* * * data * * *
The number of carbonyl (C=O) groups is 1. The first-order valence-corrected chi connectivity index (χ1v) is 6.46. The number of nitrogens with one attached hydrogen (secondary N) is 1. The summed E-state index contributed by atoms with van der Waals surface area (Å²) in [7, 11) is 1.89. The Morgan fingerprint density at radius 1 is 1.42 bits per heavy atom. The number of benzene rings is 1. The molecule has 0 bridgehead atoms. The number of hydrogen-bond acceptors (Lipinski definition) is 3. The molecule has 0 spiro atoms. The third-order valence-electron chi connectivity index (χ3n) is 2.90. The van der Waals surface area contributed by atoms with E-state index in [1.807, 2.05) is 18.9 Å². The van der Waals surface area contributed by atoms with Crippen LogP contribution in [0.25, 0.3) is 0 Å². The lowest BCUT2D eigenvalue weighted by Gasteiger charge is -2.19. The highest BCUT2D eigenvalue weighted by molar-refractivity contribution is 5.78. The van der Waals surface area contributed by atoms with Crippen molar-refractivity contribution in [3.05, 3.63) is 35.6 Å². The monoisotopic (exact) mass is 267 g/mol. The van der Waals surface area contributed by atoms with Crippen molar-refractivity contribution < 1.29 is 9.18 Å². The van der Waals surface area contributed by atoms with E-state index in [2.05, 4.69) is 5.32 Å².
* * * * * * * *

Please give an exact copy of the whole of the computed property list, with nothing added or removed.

The number of carbonyl (C=O) groups is 1. The first-order valence-corrected chi connectivity index (χ1v) is 6.46. The number of nitrogens with one attached hydrogen (secondary N) is 1. The summed E-state index contributed by atoms with van der Waals surface area (Å²) in [7, 11) is 1.89. The Morgan fingerprint density at radius 1 is 1.42 bits per heavy atom. The number of benzene rings is 1. The molecule has 0 bridgehead atoms. The number of hydrogen-bond acceptors (Lipinski definition) is 3. The molecule has 0 spiro atoms. The third-order valence-electron chi connectivity index (χ3n) is 2.90. The van der Waals surface area contributed by atoms with E-state index in [1.807, 2.05) is 18.9 Å². The van der Waals surface area contributed by atoms with Crippen LogP contribution in [0.25, 0.3) is 0 Å². The lowest BCUT2D eigenvalue weighted by Gasteiger charge is -2.19. The highest BCUT2D eigenvalue weighted by molar-refractivity contribution is 5.78. The van der Waals surface area contributed by atoms with Crippen molar-refractivity contribution in [3.05, 3.63) is 35.6 Å². The monoisotopic (exact) mass is 267 g/mol. The van der Waals surface area contributed by atoms with Crippen molar-refractivity contribution < 1.29 is 9.18 Å². The van der Waals surface area contributed by atoms with E-state index in [2.05, 4.69) is 5.32 Å².